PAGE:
Circular Mastercards

Impact: Economic, Environmental, Awareness and understanding, Attitudes and behaviours, Technological


Payment or access cards are typically made of polyvinyl chloride (PVC) and are embedded with an array of metals components. The extremely challenging process of PVC recycling and the separation of the magnetic strip and chip materials mean that down-cycling or landfill is the likely fate of the 6 billion cards brought to market each year. This linear economic model poses a significant economic and environment risk.

In Response, Mastercard have committed to addressing this challenge and are encouraging the adoption of new and sustainable circular economies for these multi-material cards.

To support this, our project partnership with Mastercard is exploring the feasibility of an alternative plastic polymer, Polyethylene terephthalate glycol (PET-G), as a more sustainable base polymer upon which a viable and circular economic model could be built.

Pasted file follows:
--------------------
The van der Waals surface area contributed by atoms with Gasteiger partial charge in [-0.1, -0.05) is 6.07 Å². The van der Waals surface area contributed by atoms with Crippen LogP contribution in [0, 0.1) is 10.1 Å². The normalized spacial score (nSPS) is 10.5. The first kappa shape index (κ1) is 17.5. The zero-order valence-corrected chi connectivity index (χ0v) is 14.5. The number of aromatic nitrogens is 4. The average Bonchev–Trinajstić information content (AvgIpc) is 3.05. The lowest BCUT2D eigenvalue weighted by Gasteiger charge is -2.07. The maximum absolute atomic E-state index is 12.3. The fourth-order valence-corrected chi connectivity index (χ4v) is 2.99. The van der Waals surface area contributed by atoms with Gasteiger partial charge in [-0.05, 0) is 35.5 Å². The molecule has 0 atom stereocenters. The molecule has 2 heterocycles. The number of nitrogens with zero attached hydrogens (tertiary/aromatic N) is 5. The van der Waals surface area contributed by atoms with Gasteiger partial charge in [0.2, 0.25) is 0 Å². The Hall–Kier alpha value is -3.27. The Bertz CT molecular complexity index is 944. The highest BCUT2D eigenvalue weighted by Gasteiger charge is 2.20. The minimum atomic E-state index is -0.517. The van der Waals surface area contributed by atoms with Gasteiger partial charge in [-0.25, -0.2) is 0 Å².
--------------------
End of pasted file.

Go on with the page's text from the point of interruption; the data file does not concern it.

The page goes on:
The project has developed a lab-scale chemical depolymerisation process able to dismantle PET-G based payment cards into their monomer form facilitating simple recovery of the different plastic and metal card components. We have also shown that the monomers can be isolated and purified allowing them to be either sold as commercial commodities or used to synthesise PET-G to form a closed-loop recycling process.

From here the project explores further viability challenges for a circular economy based upon this process, including;
• the potential for industrial scale-up
• techno-economic assessments of the whole process lifecycle.
• life cycle assessment to evaluate the environmental impact of the depolymerisation process
Impact dateJan 2021
Category of impactEconomic, Environmental, Awareness and understanding, Attitudes and behaviours, Technological
Impact levelBenefit

Research Beacons, Institutes and Platforms

  • Advanced materials
  • Sustainable Futures
  • Manchester Environmental Research Institute
  • Henry Royce Institute
  • Sustainable Consumption Institute